If there’s one thing we’ve found to be true in cinema over the last decade, it’s that audiences go absolutely insane for their superheroes. It’s been an odd cultural turnaround; whereas before, comics were the territory of kids getting pushed around on the playground as “nerdy,” now they’re decidedly mainstreamed. It’s officially become “cool” to like comic books, and the rise of adapted movie franchises has played into this in an enormous way.
From Marvel’s expansive cinematic universe to DC’s long history of Batman and Superman movies, we’ve reached a point today where even heroes in the Ant-Man tier of recognizability (aka “not very”) can open to over $50 million. If you’re a studio with a comic book hero and a halfway decent screenplay, odds are you’ll make yourself a boatload of money across multiple movies. Creating a series of lucrative films isn’t difficult with the right source material from DC, Marvel, and the rest, a fact proven with each subsequent release every summer. In many ways, it makes for the consummate movie franchise.
With comic book movies, the story quite literally never ends
Most adapted franchises have a beginning, middle, and end: Harry Potter, Lord of the Rings, The Hunger Games, the list goes on. They’re cash cows based on their built-in appeal, but the money rolls in only as long as they have books to pull from. When the books end, so do the adapted movies. Comic book movies though have a nigh infinite treasure trove of tales to pull from. While comics have self-contained storylines that begin and end, the adventures of “Insert Superhero Here” never end.
In the Marvel Cinematic Universe, we’re seeing famous series like Civil War and The Infinity War get boiled down to one or two installments. This is then followed by a seamless transition into the next hero’s origin story. Both major comic distributors have a long way to go too. Marvel still has plans for at least two more Avengers movies, a third installment in the Thor saga, and standalone pictures for Black Panther, Doctor Strange, Captain Marvel, and the Inhumans. On the DC side, they still have most of their roster of superheroes to debut, beginning with Wonder Woman, and ramping up with individual movies for every member of the Justice League (followed by two Justice League films).
Complex comic book universes have been sanitized for larger audiences
Anyone with even a passing familiarity with comic book universes knows just how insane it can get. Marvel alone has their Multiverse, which posits multiple separate realities where different heroes make decisions that dramatically alter each respective universe. On the other end, DC has a habit of getting even crazier, with the Flash and his various enemies often wreaking havoc with time travel. All this of course had to work for a profitable movie franchise, so the respective studios did everything they could strip out the more confusing elements.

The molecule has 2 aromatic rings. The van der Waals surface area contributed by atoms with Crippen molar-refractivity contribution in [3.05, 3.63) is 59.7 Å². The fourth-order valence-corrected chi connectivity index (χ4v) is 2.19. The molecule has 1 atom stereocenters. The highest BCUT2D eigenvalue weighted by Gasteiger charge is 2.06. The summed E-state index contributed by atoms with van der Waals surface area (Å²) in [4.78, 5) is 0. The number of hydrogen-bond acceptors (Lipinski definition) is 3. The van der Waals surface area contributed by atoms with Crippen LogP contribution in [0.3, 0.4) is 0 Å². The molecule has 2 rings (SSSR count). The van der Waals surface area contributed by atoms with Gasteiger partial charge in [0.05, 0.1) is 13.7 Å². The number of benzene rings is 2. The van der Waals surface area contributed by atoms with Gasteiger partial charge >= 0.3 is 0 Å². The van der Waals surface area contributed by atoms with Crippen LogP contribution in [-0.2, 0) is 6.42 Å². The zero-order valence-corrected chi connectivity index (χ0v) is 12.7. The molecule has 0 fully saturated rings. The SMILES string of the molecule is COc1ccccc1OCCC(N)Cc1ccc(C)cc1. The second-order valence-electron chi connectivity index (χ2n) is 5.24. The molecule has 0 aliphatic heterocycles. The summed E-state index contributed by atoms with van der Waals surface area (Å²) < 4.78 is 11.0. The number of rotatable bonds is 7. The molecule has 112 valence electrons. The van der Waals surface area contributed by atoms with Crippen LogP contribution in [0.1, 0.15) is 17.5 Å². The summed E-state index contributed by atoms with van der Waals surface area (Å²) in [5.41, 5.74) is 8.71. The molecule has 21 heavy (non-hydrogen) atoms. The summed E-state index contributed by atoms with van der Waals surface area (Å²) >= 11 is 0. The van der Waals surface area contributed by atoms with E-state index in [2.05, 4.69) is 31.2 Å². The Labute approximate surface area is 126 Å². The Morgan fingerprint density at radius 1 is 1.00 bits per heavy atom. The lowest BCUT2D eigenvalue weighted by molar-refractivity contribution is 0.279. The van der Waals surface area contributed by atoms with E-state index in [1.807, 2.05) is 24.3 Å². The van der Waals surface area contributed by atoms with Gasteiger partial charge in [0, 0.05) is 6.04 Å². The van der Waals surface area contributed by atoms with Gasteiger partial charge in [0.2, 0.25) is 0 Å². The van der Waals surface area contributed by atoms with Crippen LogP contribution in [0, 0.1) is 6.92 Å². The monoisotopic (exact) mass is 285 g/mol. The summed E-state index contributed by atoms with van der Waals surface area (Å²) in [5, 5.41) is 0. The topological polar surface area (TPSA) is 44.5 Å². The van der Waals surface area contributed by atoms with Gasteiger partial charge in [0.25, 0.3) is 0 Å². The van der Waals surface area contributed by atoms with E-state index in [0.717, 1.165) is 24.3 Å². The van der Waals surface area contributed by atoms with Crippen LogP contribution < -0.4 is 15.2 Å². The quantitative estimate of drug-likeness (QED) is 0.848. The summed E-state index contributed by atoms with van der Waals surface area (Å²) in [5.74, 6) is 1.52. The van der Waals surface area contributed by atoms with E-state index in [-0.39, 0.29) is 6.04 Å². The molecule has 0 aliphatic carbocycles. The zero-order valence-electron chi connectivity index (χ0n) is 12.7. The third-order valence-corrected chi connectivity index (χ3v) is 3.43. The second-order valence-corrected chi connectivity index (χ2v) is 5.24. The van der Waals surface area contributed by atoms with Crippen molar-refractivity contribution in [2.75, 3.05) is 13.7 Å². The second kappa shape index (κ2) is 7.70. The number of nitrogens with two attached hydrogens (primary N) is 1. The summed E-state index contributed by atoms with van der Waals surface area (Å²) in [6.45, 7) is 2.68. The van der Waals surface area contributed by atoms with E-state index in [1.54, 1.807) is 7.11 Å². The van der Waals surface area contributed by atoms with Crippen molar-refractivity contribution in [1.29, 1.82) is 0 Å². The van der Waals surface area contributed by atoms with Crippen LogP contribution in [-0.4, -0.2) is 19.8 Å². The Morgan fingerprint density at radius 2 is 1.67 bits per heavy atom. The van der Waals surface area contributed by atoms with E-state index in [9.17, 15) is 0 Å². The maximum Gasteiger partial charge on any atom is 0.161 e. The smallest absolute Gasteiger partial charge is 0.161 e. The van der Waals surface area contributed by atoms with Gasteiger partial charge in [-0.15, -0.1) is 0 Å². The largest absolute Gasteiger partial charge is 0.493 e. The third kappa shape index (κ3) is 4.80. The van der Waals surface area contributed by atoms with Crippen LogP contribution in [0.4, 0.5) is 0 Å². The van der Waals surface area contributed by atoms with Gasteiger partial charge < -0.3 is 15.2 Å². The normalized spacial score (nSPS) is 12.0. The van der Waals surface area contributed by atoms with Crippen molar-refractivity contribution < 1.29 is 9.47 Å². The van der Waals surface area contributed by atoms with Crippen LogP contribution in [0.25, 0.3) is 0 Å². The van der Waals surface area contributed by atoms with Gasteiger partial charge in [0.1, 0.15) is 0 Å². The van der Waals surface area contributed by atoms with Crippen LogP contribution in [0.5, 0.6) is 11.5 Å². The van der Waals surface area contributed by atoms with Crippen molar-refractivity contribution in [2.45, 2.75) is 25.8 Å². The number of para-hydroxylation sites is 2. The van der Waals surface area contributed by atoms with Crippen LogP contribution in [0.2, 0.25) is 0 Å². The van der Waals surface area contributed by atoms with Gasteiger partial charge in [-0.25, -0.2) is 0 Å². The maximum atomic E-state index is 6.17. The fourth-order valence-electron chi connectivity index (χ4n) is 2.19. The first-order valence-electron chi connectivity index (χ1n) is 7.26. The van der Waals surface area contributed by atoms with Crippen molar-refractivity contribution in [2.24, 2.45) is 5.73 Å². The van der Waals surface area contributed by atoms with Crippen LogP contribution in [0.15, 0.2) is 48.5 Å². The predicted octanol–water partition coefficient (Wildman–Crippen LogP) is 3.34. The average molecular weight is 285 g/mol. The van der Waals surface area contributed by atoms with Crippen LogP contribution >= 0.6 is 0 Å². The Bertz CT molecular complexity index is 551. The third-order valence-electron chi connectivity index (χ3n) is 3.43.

What we see in theaters is a universe full of individual heroes that interact (and sometimes battle) with each other. Delve into the comics and you can find issue after issue that presents complex and convoluted storylines that work more for the initiated and less for your average movie audience. It’s not so much an indictment of comic book writing though as it is a fact: Both the MCU and DC’s film universe greatly simplify their source material.
People love a good crossover
For reasons largely unknown, there’s little audiences love more than seeing characters from one movie interact with ones from another. It’s why The Avengers and Age of Ultron are some of the highest-grossing movies of all time, and explains the incredible popularity of the expanded DC superhero universe on the CW between Arrow and The Flash. This will only continue on into the near future. This year alone, we saw Superman go toe-to-toe with Batman, followed a month later by Captain America: Civil War, starring almost every hero the MCU has to offer.
Comic book movies will be around for as long as people aren’t completely sick of them. They won’t be stopped by a lack of stories to tell, given the endless supply of material DC and Marvel have to pull from. They certainly won’t sink on the back of unappealing heroes, featuring well-established characters played by Hollywood’s biggest A-list actors. In the end, it’s hard to see an endpoint for a genre of movies always fixated on the next installment. It’s why people sit through 15 minutes of end credits for a 30-second stinger that essentially acts as a “next time on…” for future films. Audiences love their superheroes, and as long as that love remains, studios will continue to churn out movies.
Follow Nick on Twitter @NickNorthwest
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